Emerging technology could remove co-pilot from passenger planes - KFVS12 News & Weather Cape Girardeau, Carbondale, Poplar Bluff

Emerging technology could remove co-pilot from passenger planes

Researchers say it could take a decade before changes are made to cockpits. (Source: Giacomo Luca, KFVS) Researchers say it could take a decade before changes are made to cockpits. (Source: Giacomo Luca, KFVS)
The view inside a simulation cockpit. (Source: Giacomo Luca, KFVS) The view inside a simulation cockpit. (Source: Giacomo Luca, KFVS)
MURPHYSBORO, IL (KFVS) - The National Aeronautics and Space Administration has hired research and development group Rockwell Collins to head its Single Pilot Operations program.

“The aviation industry has been looking at the potential for single-pilot operations for quite some time to address concerns about future pilot shortages, but there are a number of technical, certification, and policy considerations that must be addressed along the way,” John Borghese said, vice president, Advanced Technology Center for Rockwell Collins. “Social acceptability must also be considered.”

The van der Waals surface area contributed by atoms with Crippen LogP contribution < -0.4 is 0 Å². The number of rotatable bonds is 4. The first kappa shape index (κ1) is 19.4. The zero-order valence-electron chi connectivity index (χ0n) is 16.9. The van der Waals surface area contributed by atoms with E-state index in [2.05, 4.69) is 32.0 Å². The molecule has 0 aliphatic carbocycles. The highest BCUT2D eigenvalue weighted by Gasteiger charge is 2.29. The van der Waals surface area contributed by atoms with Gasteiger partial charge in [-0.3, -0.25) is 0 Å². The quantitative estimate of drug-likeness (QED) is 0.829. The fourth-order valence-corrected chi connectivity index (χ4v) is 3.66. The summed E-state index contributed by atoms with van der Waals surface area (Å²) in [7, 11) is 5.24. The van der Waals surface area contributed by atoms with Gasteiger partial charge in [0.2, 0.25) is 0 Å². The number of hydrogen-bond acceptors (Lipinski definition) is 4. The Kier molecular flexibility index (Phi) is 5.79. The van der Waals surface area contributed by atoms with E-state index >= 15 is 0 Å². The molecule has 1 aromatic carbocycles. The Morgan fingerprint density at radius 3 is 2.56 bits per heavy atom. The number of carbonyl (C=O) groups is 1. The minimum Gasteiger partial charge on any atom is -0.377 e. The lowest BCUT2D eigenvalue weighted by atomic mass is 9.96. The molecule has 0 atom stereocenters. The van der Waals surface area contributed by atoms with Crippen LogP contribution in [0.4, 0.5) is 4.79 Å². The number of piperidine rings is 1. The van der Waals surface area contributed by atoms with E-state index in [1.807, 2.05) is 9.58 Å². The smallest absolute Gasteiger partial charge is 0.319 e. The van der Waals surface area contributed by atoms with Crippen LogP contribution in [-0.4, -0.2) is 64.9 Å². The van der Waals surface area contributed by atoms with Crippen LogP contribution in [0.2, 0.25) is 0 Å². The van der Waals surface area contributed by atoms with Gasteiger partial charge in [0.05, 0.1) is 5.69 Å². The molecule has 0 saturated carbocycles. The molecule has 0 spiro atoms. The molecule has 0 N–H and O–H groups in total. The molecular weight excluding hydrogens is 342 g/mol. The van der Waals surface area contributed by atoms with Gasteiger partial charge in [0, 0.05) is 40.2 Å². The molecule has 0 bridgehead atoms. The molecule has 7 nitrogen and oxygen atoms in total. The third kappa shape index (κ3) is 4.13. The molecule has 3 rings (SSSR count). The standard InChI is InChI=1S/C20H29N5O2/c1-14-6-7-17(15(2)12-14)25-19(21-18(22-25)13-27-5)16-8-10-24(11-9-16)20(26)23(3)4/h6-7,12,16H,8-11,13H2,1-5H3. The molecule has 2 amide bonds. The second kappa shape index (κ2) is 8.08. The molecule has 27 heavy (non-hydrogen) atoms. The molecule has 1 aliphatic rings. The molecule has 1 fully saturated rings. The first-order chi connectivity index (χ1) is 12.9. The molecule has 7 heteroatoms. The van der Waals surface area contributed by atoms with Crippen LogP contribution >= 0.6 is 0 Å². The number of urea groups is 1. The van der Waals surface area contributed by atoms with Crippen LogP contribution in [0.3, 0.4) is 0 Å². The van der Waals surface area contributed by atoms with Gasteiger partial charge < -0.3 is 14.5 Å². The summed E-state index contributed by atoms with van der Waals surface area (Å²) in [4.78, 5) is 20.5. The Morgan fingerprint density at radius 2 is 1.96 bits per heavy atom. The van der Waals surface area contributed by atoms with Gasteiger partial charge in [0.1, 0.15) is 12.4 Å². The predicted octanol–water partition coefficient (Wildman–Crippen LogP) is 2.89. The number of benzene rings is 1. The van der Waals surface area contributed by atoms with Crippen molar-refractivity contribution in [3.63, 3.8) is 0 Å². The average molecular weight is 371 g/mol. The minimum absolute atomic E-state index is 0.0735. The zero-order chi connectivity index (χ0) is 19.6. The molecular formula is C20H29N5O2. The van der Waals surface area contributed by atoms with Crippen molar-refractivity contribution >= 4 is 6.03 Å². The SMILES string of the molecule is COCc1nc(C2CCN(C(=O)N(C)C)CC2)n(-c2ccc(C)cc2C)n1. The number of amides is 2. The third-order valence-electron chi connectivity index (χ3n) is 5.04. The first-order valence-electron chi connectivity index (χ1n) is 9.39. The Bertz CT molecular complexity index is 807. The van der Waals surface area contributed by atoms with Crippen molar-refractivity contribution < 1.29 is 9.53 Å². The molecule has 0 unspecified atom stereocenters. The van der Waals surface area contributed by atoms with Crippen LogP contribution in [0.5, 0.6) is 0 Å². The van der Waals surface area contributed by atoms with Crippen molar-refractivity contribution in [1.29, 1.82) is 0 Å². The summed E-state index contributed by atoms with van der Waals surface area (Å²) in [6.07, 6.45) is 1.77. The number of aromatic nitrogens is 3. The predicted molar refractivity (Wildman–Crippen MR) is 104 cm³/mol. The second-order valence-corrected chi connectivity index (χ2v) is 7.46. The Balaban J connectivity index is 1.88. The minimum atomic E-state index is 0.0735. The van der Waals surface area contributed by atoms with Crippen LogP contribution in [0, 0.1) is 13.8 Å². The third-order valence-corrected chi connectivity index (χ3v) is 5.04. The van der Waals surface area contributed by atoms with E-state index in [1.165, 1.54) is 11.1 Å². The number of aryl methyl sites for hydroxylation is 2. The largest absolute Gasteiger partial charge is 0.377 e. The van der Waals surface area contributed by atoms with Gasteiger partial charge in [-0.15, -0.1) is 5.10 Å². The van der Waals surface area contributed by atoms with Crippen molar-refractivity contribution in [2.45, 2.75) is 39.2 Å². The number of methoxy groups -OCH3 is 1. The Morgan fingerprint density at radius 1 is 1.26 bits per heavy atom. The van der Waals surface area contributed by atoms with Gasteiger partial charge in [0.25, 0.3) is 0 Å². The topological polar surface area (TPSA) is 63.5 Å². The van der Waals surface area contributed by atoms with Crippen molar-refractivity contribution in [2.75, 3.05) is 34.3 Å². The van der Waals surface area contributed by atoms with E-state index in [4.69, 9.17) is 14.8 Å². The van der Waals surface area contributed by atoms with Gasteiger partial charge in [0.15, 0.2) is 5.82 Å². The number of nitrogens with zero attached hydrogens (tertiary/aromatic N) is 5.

With major airliners having concerns about possible pilot shortages, the aviation industry is looking toward technology to fill the gap.

The Department Chair of Aviation and Flight at Southern Illinois University Carbondale, Jose Ruiz, explained that this wouldn't eliminate the co-pilot all together.

Ruiz said it would place one pilot in the cockpit and one pilot on the ground that could step in if something went wrong.

Although, Ruiz said the idea left him with more question than answers.

“Is that going to improve safety? Is that going to improve teamwork? What do we have to gain by having one ground based pilot and one airborne pilot?”

Ruiz said the most important thing in aviation is safety.

“I won't say it will compromise safety, but I don't think it will enhance safety -- And that's what we should all be concerned with is trying to maintain the safest air transportation system in the world," Ruiz said. "Is this going to contribute to that? I don't know if it will.”

Kevin Krongos, the flight simulation coordinator at SIUC says pilots train to respond to hundreds of emergencies.

“The thought of the person up there having to handle everything that could happen, that probably won't happen, that doesn't sound like a good idea to me," Krongos said.

Rockwell Collins representatives wrote in a press release that there are several things to consider including laws, procedures, and public perception.

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